Battle of Antietam
The Battle of Antietam was an important point in the Civil War of the United States. Paper Masters has history writers that can explain to you exactly why the battle was important in a custom research paper.
Why was the Battle of Antietam important?
- The Battle of Antietam marked a turning point in the U.S. Civil War.
- Also known as the Battle of Sharpsburg, the conflict took place on September 17, 1862, near the town of Sharpsburg, Maryland, along the Antietam Creek.
- The Battle of Antietam remains the bloodiest single-day battle in all of American history
- There were over 22,000 casualties.
- As a desperately needed Union victory, it allowed Abraham Lincoln to issue the Emancipation Proclamation.
Battle of Antietam and Lee
In early September 1862, Robert E. Lee led his Army of Northern Virginia into Maryland, his first invasion of the North. As Union commander George B. McClellan raced to intercept Lee, two Union soldiers discovered a copy of Lee's battle plan, wrapped around three cigars. However, McClellan waited too long to take advantage of this opportunity, which could have resulted in a decisive defeat of Lee's forces.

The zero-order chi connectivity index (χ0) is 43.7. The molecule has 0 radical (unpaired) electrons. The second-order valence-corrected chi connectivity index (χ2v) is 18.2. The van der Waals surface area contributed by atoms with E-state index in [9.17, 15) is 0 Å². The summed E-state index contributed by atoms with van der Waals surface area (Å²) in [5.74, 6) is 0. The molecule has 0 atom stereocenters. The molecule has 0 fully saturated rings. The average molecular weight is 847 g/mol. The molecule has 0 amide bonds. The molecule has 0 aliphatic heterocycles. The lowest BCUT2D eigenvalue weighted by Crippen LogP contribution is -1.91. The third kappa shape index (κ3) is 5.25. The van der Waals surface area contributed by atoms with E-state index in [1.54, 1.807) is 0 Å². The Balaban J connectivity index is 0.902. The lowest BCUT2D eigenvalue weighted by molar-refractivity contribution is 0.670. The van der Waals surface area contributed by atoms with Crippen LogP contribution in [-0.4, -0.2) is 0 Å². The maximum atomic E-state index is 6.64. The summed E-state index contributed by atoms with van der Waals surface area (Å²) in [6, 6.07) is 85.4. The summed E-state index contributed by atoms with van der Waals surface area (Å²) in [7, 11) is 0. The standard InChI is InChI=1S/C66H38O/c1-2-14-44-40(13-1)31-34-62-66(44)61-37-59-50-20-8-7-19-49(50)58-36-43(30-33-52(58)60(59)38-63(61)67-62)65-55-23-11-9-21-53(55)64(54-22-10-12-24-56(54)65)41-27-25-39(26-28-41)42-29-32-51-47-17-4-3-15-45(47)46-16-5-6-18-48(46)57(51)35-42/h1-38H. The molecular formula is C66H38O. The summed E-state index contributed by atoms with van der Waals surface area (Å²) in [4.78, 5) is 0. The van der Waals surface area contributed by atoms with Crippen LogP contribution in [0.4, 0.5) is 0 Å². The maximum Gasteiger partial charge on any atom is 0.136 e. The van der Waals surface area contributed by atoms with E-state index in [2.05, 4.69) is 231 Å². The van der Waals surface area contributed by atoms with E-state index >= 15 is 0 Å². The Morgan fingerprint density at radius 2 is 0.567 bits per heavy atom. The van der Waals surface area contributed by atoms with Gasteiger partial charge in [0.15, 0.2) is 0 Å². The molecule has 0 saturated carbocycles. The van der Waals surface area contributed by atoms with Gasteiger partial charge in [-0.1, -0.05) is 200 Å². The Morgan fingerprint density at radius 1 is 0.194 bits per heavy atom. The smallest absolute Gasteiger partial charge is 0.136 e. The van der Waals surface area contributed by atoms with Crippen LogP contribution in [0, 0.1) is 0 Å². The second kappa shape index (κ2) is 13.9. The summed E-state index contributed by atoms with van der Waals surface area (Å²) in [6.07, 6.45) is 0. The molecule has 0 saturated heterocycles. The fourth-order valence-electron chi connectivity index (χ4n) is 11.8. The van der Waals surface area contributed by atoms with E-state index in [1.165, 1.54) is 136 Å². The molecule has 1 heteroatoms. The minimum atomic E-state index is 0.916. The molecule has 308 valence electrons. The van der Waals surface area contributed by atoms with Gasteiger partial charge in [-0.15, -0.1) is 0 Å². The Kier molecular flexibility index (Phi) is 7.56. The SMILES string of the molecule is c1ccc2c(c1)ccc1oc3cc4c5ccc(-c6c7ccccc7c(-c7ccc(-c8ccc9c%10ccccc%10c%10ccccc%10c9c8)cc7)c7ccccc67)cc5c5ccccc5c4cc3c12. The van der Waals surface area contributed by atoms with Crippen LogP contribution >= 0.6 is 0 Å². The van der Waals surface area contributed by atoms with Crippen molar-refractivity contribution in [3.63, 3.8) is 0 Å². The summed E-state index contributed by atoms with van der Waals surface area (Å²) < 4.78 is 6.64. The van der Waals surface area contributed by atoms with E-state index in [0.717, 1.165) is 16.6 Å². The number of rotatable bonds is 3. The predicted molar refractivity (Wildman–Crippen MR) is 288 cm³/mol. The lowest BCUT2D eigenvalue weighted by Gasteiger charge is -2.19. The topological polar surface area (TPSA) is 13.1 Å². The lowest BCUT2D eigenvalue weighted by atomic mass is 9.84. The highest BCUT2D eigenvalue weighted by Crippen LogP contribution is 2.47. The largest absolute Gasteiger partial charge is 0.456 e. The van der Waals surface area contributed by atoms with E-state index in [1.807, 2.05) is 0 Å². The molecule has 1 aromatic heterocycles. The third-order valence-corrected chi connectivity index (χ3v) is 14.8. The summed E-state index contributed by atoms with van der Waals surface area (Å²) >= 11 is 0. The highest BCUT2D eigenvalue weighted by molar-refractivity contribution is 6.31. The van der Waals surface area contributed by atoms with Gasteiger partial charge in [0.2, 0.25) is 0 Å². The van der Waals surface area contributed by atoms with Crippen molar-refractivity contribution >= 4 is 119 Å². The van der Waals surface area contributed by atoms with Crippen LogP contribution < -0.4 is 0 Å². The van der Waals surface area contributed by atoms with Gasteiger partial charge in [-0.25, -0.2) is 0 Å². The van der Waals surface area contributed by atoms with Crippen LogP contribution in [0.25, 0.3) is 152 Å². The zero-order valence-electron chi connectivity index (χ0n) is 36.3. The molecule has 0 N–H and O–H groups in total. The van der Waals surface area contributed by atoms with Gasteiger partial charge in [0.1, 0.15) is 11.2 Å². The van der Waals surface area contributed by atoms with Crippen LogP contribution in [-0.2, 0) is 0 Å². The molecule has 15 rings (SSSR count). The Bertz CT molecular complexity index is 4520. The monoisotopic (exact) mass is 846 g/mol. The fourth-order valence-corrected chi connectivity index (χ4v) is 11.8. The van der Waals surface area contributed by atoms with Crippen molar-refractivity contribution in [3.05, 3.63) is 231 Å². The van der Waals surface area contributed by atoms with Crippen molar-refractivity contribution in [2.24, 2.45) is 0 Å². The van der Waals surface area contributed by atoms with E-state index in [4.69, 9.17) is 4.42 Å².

Lee deployed his army behind Antietam Creek, a strong defensive position in the Civil War. Union forces began arriving on September 15, but again McClellan hesitated, and delayed attacking until the 17th. McClellan also failed to issue a complete battle plan, so that Antietam unfolded as three separate and uncoordinated battles. Morning fighting raged around the Dunker Church. Midday fighting centered on what became known as Bloody Lane, which resulted in massive Confederate casualties. The late afternoon battle centered on the Antietam Creek Bridge, which became known as Burnside's Bridge. The next day, McClellan declined to pursue the retreating Lee, allowing Confederate forces to slip back into Virginia and prolong the war.